By allowing ads to appear on this site, you support the local businesses who, in turn, support great journalism.
County seeks to replace crumbling limestone bridge
new deh more county bridge pic 1 web
Pictured is a historic limestone bridge north of Beaver. However, it has deteriorated to the point that it needs to be replaced. - photo by COURTESY PHOTO

 After the County became involved with the Wetlands and Wildlife National Scenic Byway, several Works Progress Administration native-stone bridges in the northern part of the County were placed on the National Register of Historic Places. 

However, one of them (Bridge 650 north of Beaver) is in an advanced state of deterioration and needs to be replaced, County Engineer Barry McManaman told the Barton County Commission Monday morning.  

McManaman applied for a construction permit from the U.S. Army Corps of Engineers in February. This would allow for the removal and replacement of the woebegone limestone bridge.

But, as a part of this process, federal requirements for mitigating the loss of a historic structure must be met, he said.  

The commission Monday approved signing a memorandum of agreement stipulating that this effort will consist of maintaining and preserving the remaining native stone bridges that are listed on the national registry, and provide photographic documentation of Bridge 650.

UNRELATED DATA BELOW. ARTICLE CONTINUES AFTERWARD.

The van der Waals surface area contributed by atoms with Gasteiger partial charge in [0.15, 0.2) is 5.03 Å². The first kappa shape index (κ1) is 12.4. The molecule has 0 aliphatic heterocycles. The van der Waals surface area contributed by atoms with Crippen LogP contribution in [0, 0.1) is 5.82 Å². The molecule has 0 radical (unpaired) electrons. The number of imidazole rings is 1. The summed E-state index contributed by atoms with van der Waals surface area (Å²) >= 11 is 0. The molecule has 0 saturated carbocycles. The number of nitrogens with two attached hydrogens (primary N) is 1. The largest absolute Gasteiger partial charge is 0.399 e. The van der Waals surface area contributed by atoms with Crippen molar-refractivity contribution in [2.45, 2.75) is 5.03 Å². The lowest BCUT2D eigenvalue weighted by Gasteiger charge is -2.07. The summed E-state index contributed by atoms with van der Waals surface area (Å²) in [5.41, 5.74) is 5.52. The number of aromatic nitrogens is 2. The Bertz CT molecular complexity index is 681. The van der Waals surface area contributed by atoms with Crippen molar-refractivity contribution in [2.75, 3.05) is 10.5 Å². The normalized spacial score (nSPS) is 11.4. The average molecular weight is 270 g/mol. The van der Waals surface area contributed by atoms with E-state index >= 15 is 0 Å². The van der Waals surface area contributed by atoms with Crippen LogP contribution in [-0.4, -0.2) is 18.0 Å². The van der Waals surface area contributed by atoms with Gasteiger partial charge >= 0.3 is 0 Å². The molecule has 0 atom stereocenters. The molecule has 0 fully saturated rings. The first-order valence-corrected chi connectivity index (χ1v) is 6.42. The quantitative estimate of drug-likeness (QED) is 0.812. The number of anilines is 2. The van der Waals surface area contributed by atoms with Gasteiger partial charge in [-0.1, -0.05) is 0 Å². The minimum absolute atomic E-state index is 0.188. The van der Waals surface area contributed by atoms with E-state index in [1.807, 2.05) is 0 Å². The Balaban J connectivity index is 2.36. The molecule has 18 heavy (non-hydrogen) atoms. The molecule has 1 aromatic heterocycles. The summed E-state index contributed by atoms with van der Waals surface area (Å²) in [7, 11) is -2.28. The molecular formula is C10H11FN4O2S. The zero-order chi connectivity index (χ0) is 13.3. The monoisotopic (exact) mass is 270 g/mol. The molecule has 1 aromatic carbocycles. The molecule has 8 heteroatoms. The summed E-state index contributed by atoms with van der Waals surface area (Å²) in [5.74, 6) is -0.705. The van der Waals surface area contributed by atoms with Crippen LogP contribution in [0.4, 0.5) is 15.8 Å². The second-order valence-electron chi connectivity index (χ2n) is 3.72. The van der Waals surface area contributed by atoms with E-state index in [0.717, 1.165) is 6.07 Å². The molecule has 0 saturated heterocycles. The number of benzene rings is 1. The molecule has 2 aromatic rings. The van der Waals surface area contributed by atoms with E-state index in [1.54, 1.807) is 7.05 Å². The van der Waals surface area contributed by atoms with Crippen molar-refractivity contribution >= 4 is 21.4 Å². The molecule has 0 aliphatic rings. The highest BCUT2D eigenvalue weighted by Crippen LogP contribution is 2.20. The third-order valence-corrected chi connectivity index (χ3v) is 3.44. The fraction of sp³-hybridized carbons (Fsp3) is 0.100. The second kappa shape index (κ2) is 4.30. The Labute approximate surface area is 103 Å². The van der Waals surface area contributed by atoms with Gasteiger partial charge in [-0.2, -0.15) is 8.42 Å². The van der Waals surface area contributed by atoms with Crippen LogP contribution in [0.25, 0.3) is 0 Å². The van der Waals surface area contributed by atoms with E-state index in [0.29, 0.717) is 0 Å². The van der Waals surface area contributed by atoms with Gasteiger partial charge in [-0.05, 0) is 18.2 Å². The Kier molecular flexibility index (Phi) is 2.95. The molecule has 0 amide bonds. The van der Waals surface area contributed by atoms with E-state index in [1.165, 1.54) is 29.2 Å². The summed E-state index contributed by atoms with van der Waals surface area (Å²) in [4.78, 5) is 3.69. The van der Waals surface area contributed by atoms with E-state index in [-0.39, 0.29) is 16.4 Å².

“One of these days, it is just going to fall in,” Commissioner Kenny Schremmer said. It is on a county blacktop road and sees heavy traffic.

There were initially seven stone bridges built as part of the WPA in the early 1940s that were listed as national landmarks. A few years back, two were   replaced for similar reasons.

With the replacement of Bridge 650, there will now be four of the structures remaining. McManaman said these are in better condition.

The Great Depression-era Works Progress Administration (renamed in 1939 as the Work Projects Administration) was the largest New Deal agency, employing of unemployed people (mostly unskilled men) to carry out public works projects, including the construction of public buildings and roads. It was in existence from 1939-1943.

In other business Monday morning, the Barton County Commission:

• Approved contracting with Kirkham Michael & Associates of Ellsworth. The firm submitted an estimate of $39,615.13 for the inspection on the upcoming Kansas Department of Transportation High-risk Rural Roads signing project on county roads. Barton County personnel will install the signs and Kirkham Michael will mark the sign locations and document that they are properly installed.  

Inspection services must be performed by an outside firm as federal guidelines do not allow the county to inspect its own work, McManaman said. The payment for inspection services is covered by the state and will be routed through the local KDOT office and paid directly to Kirkham Michael.